Suburban Cook County restaurants likely to resume indoor dining Saturday

  • Corned beef, cabbage, and potatoes with an Irish coffee could be served this weekend at Peggy Kinnane's Irish Restaurant & Pub in Arlington Heights. The restaurant will resume dine-in service at 3:30 p.m. Saturday, owner Derek Hanley said.

    Corned beef, cabbage, and potatoes with an Irish coffee could be served this weekend at Peggy Kinnane's Irish Restaurant & Pub in Arlington Heights. The restaurant will resume dine-in service at 3:30 p.m. Saturday, owner Derek Hanley said. Daily Herald File Photo

 
 
Updated 1/23/2021 8:59 AM

Suburban Cook County and Chicago restaurants are likely to resume limited indoor service Saturday as key COVID-19 infection and hospitalization metrics in those areas continue to decline.

Illinois Department of Public Health records show the availability of intensive care unit beds in hospitals in both regions has stayed above 20% for longer than the required three days, and the average number of hospitalized patients has steadily declined for more than a week.

 

If those regions see test positivity rates remain below 8% for the third straight day Saturday, that will trigger both to move to the state's less restrictive Tier 1 mitigation plan -- and that will allow loosening of several social gathering and business limitations, including indoor service at bars and restaurants.

That was welcome news at Don's Dock Seafood in Des Plaines.

"We've had so many people calling and asking, 'Are you doing dine-in?'" manager Natalie Johnson said. "It'll be nice to be able to say 'yes,' even though it will be limited."

The state was broken into 11 health regions during the pandemic. Health officials monitor infection and hospitalization data in each to determine the level of restrictions on businesses and social gatherings needed to slow the spread of the virus.

IDPH officials are expected to reveal the fates of suburban Cook County's Region 10 and Chicago's Region 11 Saturday morning, according to suburban Cook County health officials.

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Don's Dock, which operates in a small building at 1220 E. Northwest Highway, had only 10 tables for dine-in service before the pandemic. When that service resumes, Johnson said, the staff probably will set up only two or three tables to ensure social distancing and to leave enough room for people placing orders at the counter.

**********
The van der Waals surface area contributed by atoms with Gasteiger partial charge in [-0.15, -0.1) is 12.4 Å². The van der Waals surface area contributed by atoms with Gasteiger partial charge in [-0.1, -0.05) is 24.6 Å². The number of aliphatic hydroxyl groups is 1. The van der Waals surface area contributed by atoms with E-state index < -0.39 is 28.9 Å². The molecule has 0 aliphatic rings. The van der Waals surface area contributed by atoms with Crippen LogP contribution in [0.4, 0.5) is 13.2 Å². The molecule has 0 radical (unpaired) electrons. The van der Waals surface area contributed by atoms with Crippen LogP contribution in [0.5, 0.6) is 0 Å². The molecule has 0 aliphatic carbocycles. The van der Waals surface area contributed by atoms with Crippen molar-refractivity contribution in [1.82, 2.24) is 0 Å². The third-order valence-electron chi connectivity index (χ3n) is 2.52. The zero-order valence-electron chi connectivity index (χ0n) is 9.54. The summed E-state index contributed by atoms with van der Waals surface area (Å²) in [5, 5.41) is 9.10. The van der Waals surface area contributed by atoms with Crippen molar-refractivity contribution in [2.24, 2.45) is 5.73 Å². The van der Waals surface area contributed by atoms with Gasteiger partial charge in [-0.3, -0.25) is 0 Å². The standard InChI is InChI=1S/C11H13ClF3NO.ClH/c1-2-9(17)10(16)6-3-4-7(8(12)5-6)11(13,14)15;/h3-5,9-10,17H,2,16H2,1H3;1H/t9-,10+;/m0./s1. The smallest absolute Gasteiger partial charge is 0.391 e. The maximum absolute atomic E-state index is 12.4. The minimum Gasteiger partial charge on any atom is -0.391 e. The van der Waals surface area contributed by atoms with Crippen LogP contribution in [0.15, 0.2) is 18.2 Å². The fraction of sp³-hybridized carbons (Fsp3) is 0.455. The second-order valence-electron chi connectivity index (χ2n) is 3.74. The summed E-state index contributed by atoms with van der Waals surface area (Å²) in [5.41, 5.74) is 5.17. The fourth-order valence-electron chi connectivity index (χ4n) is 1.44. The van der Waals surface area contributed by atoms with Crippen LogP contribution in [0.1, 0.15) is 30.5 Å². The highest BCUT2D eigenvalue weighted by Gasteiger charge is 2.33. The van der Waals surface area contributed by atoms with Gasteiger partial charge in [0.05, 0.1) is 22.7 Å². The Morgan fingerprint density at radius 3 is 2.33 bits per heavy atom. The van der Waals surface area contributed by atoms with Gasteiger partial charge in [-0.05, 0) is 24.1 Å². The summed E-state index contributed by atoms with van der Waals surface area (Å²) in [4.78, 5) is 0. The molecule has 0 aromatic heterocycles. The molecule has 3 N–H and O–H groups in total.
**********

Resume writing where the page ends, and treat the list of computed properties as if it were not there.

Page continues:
But the timing is perfect, with Mardi Gras and the Lenten season approaching, Johnson said. Both typically are big business for the restaurant, she said, as people want Cajun dishes during one and seafood during the other.

Rules under Tier 1 mitigation restrictions allow restaurants to offer indoor service to 25 guests or 25% capacity, whichever is less.

Derek Hanley, owner and general manager of Peggy Kinnane's Irish Restaurant & Pub in Arlington Heights, said he's excited to reopen the popular eatery at 8 N. Vail Ave. for dine-in customers. He started calling his wait staff Friday to see who could work Saturday. His supplier will make a special weekend delivery, too.

The pub will open for dine-in service at 3:30 p.m. Saturday.

"The phone's been ringing of the hook," Hanley said. "I don't want to disappoint people."

                                                                                                                                                                                                                       
 

Peggy Kinnane's will be closed Sunday, so Hanley and his staff can prepare for Monday and what he called a "new grand opening."

The Uptown Cafe, 24 E. Miner St. in Arlington Heights, will be ready for breakfast and lunch customers this weekend -- but no more than eight tables at a time, owner Georgene Avgeris said.

Avgeris said she anticipated the status change and asked a server to be ready. However, the restaurant won't have as many cooks or busboys as normal.

"I haven't had a busboy since March," Avgeris said. "I am the busboy."

Customers at the popular family eatery should expect longer than usual wait times, she said, and they'll have to wait outside or in their cars until tables are ready.

• Daily Herald staff writer Jake Griffin contributed to this report.

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